Saleem H. Ali is a Professor of Environmental Policy and Planning at the University of Vermont. (Courtesy of Saleem Ali)
Parks and natural areas can be an important part of international diplomacy and peace building between countries in conflict. That’s according to University of Vermont professor Saleem Ali who edited the new book “Peace Parks: Conservation and Conflict Resolution.” Dr. Ali talked with host Bruce Gellerman.
GELLERMAN: Seventy-five years ago this fall, residents along the U.S.-Canadian border began a novel, noble, some might say naive project. They created the world’s first peace park, symbolically uniting National parks divided by a political border. Over the years, cooperation in the Waterton–Glacier International Peace Park has helped restore vegetation, fight wildfires and rescue lost hikers.
Today there are scores of Peace Parks around the world but advocates believe they can serve a new role—as tools of diplomacy in war zones. Saleem Ali is an associate professor of environmental policy at the University of Vermont and editor of a new book: “Peace Parks: Conservation and Conflict Resolution.”
ALI: A peace park is a place where the environment is being instrumentally used to resolve conflict—territorial conflicts as well as ethno-religious conflicts. In fact, conflicts, which may have nothing to do with the environment, could be resolved through environmental peace building. Peace parks definitely work and it’s an underutilized mechanism in our diplomatic efforts.
GELLERMAN: Well let’s talk about say, Iraq. How could you put a peace park in Iraq?
ALI: Between Iraq and Iran, there has been of course, a territorial dispute, which led to the Iraq-Iran war. There is also a region in southern Mesopotamia which is environmentally very sensitive and so there is consciousness of the environmental value of that region in Iran. In Iraq, that area has been very special for cultural reasons. The Marsh Arabs were a community which developed a very unique culture in those wetlands and in fact during the Saddam regime, they were deliberately targeted because they had opposed some of Saddam’s policies. And so, the wetlands there were dewatered deliberately. Now one of the very few success stories of the current conflict in fact, is that those wetlands have been replenished through a program which the United Nations Environmental Program started.
GELLERMAN: So how could this place between Iraq and Iran be designated a peace park? How can that make things more peaceful?
I can give you one more example from my ethnic homeland, Pakistan, where both India and Pakistan have been involved in violent conflict since 1947—three major wars. But there was an international agreement between them—the Indus-Basin agreement on water issues. And that cooperation over water was able to endure any other kind of violent conflict. And in fact, in the most recent conflict, which was potentially going to erupt in the late 90s, the Indus-Basin agreement helped both countries open a communication channel that was able to prevent that further escalation from occurring, even though one million troops had assembled on each side of the border.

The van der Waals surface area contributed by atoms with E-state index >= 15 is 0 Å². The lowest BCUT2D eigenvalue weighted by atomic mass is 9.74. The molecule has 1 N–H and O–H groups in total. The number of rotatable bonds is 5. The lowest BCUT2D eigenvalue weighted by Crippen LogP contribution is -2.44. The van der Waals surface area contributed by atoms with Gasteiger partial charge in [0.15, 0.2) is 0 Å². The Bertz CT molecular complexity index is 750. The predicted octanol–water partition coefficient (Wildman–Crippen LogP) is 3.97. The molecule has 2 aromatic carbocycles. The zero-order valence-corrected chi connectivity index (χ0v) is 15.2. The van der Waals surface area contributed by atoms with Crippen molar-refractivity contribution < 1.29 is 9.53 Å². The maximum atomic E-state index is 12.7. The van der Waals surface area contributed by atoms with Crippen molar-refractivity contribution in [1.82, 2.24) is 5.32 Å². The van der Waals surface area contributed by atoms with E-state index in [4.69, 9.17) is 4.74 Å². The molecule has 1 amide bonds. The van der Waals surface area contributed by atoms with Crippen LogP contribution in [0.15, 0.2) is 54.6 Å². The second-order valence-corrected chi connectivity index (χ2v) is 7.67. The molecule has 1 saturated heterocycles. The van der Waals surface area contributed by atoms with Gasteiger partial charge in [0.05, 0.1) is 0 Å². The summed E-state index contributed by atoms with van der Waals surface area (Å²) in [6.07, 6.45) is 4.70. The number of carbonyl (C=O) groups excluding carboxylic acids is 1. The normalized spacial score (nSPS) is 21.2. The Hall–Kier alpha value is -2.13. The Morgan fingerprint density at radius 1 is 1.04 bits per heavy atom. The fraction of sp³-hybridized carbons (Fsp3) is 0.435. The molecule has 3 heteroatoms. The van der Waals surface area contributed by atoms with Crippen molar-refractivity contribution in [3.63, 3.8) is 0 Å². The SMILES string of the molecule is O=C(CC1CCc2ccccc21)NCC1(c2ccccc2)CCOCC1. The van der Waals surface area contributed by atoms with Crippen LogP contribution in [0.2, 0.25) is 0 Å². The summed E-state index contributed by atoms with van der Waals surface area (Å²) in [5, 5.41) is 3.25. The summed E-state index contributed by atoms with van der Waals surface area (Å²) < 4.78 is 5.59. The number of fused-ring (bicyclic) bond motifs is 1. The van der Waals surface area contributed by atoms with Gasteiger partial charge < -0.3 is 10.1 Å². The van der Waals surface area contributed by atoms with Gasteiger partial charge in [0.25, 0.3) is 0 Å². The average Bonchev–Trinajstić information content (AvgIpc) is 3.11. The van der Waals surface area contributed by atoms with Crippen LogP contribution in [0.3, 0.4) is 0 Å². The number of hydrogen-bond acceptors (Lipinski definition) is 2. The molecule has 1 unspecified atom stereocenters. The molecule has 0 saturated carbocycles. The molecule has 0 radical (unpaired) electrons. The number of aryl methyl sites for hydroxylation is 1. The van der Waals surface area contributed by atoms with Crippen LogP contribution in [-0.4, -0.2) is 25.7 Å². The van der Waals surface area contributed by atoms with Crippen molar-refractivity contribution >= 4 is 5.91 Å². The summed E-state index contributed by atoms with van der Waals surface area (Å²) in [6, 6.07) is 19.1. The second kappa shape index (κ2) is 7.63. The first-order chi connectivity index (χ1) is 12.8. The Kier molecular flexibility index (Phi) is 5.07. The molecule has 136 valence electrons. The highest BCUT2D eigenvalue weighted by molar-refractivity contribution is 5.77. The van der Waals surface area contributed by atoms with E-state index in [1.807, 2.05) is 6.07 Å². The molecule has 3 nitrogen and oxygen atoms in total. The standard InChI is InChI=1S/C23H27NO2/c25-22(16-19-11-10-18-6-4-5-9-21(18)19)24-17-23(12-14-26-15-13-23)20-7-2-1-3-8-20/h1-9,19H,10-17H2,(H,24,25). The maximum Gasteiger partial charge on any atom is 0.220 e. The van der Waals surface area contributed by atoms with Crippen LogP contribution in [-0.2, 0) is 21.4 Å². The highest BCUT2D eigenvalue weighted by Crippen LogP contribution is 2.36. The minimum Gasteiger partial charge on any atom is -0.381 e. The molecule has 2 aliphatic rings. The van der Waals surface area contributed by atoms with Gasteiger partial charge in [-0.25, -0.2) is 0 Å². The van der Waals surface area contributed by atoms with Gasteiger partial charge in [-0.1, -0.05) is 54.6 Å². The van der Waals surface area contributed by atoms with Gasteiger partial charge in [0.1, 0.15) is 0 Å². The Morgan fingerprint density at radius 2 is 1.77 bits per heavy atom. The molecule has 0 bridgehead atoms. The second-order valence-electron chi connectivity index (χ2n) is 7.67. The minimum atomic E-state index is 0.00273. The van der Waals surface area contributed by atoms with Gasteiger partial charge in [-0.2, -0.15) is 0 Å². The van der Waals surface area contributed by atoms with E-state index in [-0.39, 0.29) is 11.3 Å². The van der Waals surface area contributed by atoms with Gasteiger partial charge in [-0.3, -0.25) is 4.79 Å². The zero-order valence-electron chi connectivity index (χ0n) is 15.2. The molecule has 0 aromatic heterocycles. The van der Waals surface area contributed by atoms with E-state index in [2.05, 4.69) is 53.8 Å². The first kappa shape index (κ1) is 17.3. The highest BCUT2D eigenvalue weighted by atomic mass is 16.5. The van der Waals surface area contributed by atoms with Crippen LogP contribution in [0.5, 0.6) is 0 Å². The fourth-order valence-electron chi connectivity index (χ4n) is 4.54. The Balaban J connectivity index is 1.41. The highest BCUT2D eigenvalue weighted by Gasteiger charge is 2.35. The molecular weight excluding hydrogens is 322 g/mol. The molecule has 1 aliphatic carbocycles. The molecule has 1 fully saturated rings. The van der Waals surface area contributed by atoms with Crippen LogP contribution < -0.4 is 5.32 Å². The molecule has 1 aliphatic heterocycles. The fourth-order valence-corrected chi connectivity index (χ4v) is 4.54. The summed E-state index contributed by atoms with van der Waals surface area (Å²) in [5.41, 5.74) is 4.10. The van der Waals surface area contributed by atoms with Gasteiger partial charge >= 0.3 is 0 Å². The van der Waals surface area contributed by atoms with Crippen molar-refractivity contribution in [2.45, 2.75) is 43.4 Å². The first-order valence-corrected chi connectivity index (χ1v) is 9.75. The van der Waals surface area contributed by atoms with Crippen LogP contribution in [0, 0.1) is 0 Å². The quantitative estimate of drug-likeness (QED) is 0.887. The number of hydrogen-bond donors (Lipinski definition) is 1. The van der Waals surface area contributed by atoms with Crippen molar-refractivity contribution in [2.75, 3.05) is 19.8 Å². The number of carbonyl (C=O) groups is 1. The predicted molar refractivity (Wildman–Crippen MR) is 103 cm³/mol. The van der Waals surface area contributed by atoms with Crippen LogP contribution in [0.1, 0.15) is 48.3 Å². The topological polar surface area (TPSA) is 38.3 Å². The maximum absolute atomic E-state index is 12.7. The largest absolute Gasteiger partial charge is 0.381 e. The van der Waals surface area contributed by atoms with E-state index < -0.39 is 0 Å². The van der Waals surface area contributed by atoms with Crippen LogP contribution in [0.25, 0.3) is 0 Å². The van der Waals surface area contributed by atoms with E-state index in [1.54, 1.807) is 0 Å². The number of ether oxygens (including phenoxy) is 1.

GELLERMAN: What about a place like Korea, the DMZ, the demilitarized zone between north and south? Peace park potential?
ALI: Absolutely. This is an area where both sides would like to establish a peace park because it’s a no-win situation for either side. It’s an area, which, by default, has been made into a high-biodiversity region because there’s no development there. And if we’re able to get enough momentum in terms of the six-party talks to move this forward, this might be the first real territorial dispute resolution on the Korean peninsula.
GELLERMAN: Do you think realistically both sides of a conflict that are armed to the teeth, they’ve got their tanks facing each other and they approach this peace park—are they just going to stop?
ALI: I think there’s a psychological dimension, which we have to consider first of all. Anytime you bring the environment into the conversation you create a zone of potential commonality. They may not have common interests but the fact that they have a common aversion, they can move forward with it. I use the example with my students of two cars on an intersection. Both of them have divergent interests; they’re going in different directions, but they have a common aversion, which is to get into a car accident and so they’re much more likely to cooperate over that and that’s what we’re framing the peace park narrative with.
GELLERMAN: What about people who live in these areas that you want to turn into peace parks. What happens to them?
ALI: This is a very important concern because we do have a history of conservation being manipulated by a powerful elite in various contexts, such as our own national park system where Native Americans were disenfranchised. But those are issues of management. I don’t consider them to be a hindrance in terms of the concept of peace parks per se. But if they are not implemented correctly, even a bright idea can be wrongfully manipulated.
GELERMAN: I wouldn’t be the first one to say all you’re saying is give peace parks a chance.
ALI: No. That’s right. But apart from that I would also say that there’s much more which we can do, especially with conflicts in the Middle East and Iraq and Afghanistan. We have now enough empirical evidence to suggest that there is a direct connection between environmental cooperation and resolving intractable conflict.
GELLERMAN: Professor Ali, thank you very much.
ALI: Thank you so much, Bruce.
GELLERMAN: University of Vermont Professor Saleem Ali is editor of “Peace Parks: Conservation and Conflict Resolution.”
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